prompt and knowledgable service. We are very happy with our Ilaria;
we have never been so warm!
Mr & Mrs J (Montgomeryshire)
Ilaria...we are very pleased with it. Everything you explained about it is perfect.The cooking is just great, the house is very comfortably warm (cannot wait for the winter).So a very big thank you,from extremely satisfied customers.Mr & Mrs P (Vale of Glamorgan)Rosa range cooker..."We are absolutely thrilled with it , it looks amazing in our largefamily dining room giving us both warmth and cooking facilities.We have had numerous compliments from friends and family.Thanks for being so easy to deal with."We have installed two Sovrana's that were supplied by Ludlow Stoves and willbe ordering our third very soon. The package of stove and supplier just can't bebeaten and get our wholehearted endorsement.Sarah Jackson, owner - A Little Bit Rough, Glamping in Rutland, KeicestershireReviewsJuly 2012 DeManincor wood burning cookerhttp://www.ukhomeideas.co.uk/ideas/heating-fireplaces/wood-burning-stoves/ludlow-stoves-new-range-of-italian-woodburning-cookers/September 2012 Rustica wood burning cookerNov 2014 Gentleman Blog Germany Snowdon 30Nov 2012 Evolution inset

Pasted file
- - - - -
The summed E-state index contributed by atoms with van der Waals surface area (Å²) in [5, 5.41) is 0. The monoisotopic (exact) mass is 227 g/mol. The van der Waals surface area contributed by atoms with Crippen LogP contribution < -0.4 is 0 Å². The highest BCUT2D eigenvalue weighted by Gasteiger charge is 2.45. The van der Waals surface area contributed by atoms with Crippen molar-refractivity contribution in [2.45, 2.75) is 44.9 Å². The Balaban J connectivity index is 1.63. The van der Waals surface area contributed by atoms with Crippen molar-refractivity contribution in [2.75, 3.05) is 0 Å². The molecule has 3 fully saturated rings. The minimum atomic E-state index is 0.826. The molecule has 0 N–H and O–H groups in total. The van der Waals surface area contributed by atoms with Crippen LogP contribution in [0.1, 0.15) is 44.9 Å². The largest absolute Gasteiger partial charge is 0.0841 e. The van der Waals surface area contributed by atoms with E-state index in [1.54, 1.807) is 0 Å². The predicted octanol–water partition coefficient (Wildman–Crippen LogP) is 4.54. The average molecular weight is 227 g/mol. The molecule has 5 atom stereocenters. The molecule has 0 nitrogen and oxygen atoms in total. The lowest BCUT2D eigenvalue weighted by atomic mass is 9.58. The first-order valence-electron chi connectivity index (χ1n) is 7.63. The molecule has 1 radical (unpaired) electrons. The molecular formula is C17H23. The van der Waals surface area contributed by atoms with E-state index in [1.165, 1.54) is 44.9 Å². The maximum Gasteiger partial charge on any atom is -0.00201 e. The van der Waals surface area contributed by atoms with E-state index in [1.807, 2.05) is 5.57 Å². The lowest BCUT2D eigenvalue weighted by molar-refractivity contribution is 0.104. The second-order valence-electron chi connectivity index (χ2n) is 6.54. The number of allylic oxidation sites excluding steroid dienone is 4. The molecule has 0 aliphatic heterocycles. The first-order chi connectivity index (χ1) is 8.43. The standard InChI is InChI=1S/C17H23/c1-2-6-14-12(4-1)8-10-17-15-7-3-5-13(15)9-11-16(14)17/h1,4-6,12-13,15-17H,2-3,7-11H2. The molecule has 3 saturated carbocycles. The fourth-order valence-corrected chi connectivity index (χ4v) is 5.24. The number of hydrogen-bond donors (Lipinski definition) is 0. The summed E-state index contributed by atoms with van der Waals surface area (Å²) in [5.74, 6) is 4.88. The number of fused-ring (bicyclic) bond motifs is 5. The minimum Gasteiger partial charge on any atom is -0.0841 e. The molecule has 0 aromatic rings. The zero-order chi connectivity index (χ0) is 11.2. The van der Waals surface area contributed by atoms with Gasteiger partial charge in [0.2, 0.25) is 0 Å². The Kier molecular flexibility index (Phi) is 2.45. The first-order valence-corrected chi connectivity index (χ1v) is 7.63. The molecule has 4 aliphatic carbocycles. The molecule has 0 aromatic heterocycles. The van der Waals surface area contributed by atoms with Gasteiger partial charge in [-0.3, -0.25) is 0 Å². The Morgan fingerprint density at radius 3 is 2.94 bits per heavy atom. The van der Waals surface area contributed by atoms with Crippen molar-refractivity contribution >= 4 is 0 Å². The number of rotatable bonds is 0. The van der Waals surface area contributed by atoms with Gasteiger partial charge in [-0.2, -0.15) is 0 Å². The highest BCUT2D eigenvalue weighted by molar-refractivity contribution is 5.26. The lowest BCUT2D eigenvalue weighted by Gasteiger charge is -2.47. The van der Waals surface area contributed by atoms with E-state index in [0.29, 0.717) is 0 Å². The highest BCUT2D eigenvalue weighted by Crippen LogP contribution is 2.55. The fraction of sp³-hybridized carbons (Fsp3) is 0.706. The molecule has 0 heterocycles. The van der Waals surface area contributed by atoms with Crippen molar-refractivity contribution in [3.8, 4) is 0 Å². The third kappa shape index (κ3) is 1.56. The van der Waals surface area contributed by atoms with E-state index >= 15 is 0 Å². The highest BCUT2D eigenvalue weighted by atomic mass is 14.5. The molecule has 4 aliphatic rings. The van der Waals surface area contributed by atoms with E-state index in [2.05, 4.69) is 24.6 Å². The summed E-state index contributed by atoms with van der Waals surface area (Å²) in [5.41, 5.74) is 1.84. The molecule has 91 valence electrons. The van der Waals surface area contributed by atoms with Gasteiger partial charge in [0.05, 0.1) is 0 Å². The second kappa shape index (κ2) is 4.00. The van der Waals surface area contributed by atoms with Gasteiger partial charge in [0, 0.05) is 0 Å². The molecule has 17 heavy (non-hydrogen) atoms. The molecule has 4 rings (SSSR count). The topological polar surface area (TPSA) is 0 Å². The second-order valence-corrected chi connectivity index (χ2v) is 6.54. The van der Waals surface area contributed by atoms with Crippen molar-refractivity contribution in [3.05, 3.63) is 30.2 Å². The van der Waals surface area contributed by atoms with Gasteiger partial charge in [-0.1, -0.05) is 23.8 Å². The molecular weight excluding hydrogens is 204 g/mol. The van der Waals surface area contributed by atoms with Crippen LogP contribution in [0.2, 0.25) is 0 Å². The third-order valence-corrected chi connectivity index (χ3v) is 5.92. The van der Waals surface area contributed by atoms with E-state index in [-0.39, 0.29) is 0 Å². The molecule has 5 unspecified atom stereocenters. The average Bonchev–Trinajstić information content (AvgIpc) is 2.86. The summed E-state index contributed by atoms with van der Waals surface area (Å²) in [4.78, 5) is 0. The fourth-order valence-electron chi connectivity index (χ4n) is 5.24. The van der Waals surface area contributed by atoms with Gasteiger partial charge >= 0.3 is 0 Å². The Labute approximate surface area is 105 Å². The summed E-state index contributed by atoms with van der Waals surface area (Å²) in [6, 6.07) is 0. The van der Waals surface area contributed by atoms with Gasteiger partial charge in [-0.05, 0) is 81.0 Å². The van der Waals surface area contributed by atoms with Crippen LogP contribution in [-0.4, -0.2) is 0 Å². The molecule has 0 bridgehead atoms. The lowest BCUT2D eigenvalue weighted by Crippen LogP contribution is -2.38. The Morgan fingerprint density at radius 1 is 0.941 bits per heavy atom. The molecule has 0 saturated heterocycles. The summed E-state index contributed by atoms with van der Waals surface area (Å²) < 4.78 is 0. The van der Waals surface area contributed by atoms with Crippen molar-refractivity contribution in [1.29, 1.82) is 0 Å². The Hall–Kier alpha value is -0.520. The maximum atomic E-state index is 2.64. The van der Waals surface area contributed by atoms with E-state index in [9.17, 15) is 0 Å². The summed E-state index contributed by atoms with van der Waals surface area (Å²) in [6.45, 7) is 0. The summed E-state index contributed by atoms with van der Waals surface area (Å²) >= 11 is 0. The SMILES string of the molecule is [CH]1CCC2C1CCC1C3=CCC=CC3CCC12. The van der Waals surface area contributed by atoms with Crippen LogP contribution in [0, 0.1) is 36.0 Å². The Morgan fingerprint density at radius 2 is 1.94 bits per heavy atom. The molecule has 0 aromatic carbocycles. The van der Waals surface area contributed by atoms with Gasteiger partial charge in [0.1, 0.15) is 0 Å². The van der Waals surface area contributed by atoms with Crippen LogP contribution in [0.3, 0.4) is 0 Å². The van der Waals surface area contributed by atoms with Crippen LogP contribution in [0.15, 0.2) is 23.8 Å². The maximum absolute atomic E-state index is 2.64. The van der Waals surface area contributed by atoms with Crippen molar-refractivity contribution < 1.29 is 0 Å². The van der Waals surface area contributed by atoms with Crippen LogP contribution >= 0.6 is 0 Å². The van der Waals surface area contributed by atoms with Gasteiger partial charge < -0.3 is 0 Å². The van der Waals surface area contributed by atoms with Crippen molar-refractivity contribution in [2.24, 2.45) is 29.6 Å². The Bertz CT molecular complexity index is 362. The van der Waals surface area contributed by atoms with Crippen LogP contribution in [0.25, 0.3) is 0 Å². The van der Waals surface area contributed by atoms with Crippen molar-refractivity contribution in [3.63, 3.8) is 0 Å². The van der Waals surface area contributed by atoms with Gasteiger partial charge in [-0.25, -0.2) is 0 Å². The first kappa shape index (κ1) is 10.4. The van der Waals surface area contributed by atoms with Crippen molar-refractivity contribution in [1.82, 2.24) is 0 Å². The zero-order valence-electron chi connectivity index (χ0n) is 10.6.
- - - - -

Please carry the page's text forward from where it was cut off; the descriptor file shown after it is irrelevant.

Broseley Survey reveals unusual fuels for stoves
Shredded tyres, soiled nappies, old wellies and even dead lambs are amongst some of the more unusual things that some owners of wood burning stoves have tried to use as fuel.
Our recent survey reveals that many people risk damaging their stove and reducing its efficiency by thinking anything which burns will make good fuel.
More alarmingly, some could be putting their lives at risk by not following the manufacturer’s instructions and even risk causing an explosion by using petrol or diesel to light their stove.
Furthermore, many others are burning plastics, household rubbish, wet logs or other unsuitable wood products that can cause chimney fires which can easily spread to the rest of the property.
The survey of around 1,000 distributors and installers of wood burning stoves and boilers found that nearly half (46.1%) of end users were either unsure or completely unaware of the correct wood to use as fuel.
Other key findings included:
• 27.6% of respondents said their customers believe that all wood is the same, despite 88.2% of businesses surveyed saying they spend time talking to their customers about the best wood to use.
• More than 70% said they frequently (39.5%) or very frequently (31.6%) met customers who believed they could install a wood burner themselves, or with the help of a friend.
• When asked what the most common reason for customers buying a wood burning product, the overwhelming majority of respondents, 96.1%, said it was to save on fuel bills.
The list of things you said your customers had burnt in a stove was considerable; it seems that many still believe that anything which burns can be used as fuel. However Some of the more unusual items included:
• Dead lambs
• Chicken carcasses
• Waste food
• Briquettes made from copies of the Sunday Telegraph
• Whiskey barrels
• Wellies and boots
• Japanese knotweed
• Old teabags mixed with sawdust